If ever there were a Lifetime Achievement Award for bringing laughs to the black community, Stan Lathan’s name would be at the top of the list.  In a career that has spanned over four decades, Lathan was the mastermind behind sitcom classics such as “Moesha”,”The Steve Harvey Show“, “The Parkers”, “Amen”, and “Eve”.  Lathan was also instrumental in helping to launch the careers of countless black comedians (Mo’Nique, Mike Epps, Dave Chappelle) when he partnered with Russell Simmons to create one of the most successful franchises in entertainment: “HBO’s Def Comedy Jam” in 1992, which ran for five seasons.

Lathan cut his teeth on public television directing an African American PBS series Say Brother, episodes of “Sesame Street” and  one of the first live performance shows, “Soul!”

“I started in 1969 or 1970 directing the show, and I was one of the few black television directors around; I was doing “Say Brother” in Boston,” he told Elyse Eisenberg for “In fact, the reason I came to New York was because “Black Journal”, which was produced by WNET, came to Boston and recruited me to come direct and produce documentaries for them. But my real love was live television, and I immediately got a job with Sesame Street directing segments – I was going between Black Journal and Sesame Street. I finally met Ellis Haizlip (Soul!’s producer/host) because I was at WNET, and he offered me the directing job on Soul! –  it worked out because Soul! was shot on weekends. So I was able to produce and direct for Black Journal at the same time that I was directing Soul!”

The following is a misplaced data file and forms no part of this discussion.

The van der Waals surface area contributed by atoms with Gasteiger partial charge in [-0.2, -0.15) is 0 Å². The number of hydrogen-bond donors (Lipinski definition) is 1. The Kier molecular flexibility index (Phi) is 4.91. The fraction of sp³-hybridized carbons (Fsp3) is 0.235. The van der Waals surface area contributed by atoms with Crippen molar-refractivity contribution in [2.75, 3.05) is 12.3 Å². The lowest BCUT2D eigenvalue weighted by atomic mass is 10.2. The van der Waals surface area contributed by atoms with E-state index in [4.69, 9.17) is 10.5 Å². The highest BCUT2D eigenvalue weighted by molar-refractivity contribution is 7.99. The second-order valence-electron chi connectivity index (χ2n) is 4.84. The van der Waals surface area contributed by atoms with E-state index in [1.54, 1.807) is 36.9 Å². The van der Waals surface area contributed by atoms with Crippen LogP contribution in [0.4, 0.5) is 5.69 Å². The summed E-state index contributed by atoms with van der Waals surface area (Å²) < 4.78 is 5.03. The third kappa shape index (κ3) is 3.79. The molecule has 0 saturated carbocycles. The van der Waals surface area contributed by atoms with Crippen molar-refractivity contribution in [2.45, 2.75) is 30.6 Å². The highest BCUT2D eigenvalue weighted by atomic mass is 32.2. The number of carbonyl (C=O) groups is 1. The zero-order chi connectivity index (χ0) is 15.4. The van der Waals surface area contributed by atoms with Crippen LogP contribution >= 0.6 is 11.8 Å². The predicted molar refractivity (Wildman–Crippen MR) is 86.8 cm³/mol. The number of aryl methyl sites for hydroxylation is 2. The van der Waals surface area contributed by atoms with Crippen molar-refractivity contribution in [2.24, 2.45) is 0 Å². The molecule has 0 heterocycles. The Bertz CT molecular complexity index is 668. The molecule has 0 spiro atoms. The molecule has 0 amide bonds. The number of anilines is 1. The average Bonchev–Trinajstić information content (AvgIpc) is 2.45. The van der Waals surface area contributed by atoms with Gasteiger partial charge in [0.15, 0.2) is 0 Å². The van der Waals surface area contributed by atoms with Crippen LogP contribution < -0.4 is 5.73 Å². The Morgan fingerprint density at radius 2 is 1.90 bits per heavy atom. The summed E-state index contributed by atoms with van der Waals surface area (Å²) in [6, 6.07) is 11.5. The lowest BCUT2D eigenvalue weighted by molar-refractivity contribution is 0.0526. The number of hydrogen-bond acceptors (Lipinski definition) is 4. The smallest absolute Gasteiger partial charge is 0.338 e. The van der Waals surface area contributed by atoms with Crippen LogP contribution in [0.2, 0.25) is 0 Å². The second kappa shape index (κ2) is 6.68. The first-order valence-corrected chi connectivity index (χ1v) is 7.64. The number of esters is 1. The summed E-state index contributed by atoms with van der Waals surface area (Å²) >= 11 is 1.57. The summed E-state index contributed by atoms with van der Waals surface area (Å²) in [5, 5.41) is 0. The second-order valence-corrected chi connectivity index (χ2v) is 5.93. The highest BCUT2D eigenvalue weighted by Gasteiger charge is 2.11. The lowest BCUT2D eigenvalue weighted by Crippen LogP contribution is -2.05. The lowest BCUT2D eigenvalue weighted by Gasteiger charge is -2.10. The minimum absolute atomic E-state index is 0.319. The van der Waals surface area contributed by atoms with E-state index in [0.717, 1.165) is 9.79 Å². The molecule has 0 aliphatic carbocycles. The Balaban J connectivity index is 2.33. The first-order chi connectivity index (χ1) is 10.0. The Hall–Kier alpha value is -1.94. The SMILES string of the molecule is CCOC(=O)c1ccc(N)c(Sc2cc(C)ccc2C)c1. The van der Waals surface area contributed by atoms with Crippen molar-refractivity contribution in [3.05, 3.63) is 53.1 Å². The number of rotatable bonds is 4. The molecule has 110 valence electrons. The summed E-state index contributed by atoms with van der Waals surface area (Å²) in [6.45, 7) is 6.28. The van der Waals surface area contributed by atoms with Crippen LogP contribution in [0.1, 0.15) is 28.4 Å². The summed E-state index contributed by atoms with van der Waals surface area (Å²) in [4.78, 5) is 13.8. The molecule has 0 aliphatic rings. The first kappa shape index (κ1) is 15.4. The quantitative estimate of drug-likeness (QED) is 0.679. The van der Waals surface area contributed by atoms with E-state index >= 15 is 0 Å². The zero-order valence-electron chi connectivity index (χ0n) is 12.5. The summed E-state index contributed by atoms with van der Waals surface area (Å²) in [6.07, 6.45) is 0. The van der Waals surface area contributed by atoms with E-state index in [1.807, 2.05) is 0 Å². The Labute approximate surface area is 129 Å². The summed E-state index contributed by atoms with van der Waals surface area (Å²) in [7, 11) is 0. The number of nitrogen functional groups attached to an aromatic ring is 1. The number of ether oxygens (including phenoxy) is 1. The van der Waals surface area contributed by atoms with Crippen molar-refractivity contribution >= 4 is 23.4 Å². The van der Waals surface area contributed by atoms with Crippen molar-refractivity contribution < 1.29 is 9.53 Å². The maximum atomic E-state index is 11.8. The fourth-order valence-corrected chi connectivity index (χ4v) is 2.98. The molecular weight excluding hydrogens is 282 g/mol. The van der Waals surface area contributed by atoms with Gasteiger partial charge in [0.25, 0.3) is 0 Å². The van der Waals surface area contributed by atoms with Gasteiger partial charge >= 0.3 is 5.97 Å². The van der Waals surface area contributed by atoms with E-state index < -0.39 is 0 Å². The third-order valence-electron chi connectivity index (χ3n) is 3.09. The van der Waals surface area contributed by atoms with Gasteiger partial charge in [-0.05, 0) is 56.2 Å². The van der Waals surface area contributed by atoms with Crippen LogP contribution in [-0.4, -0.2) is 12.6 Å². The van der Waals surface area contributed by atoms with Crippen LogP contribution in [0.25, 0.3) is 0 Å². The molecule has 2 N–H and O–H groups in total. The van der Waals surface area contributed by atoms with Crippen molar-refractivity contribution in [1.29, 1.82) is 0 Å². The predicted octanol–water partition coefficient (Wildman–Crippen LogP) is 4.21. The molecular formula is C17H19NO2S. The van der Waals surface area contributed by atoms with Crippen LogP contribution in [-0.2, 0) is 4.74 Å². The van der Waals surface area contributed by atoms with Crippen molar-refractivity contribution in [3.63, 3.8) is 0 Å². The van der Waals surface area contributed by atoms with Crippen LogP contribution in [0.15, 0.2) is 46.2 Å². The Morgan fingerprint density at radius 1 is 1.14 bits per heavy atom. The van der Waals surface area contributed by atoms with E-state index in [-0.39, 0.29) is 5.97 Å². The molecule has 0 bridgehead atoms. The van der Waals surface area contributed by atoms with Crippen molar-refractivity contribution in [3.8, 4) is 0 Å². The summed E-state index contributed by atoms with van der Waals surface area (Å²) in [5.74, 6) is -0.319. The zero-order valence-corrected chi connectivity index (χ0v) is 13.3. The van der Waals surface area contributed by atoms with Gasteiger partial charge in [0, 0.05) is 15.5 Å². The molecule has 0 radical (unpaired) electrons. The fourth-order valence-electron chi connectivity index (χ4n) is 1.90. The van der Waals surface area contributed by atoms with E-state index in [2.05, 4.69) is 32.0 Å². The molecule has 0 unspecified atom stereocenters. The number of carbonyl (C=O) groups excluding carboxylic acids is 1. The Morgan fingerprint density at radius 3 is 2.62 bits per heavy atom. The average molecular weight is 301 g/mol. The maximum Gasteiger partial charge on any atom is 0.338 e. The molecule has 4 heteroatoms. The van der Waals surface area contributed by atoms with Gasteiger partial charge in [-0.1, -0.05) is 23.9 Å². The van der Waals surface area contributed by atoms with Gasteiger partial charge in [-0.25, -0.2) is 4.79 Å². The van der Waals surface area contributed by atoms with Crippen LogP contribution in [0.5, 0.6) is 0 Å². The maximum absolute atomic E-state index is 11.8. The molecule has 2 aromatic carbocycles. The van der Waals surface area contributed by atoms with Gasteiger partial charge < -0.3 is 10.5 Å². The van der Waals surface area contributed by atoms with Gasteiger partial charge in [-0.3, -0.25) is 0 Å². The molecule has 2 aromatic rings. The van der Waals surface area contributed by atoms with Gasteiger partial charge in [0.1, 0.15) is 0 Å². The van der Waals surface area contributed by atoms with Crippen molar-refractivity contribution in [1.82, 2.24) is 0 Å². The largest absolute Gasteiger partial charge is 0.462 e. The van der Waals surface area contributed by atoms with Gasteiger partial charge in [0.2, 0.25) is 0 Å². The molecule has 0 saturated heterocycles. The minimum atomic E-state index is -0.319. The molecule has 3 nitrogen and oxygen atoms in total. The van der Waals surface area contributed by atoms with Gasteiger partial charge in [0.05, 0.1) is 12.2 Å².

On the personal side, Lathan has also contributed to the pool of black talent–his daughter is actress Sanaa Lathan.  Lathan’s body of work is proof positive that black comedy can be funny and smart,  without ever delving into coonery and buffoonery.

“The Steve Harvey Show”


“Def Comedy Jam” (NSFW)


Way Black When Honors: Debbie Allen

Way Black When Honors: Hype Williams

Way Black When Honors: “Uncle” Ralph McDaniels

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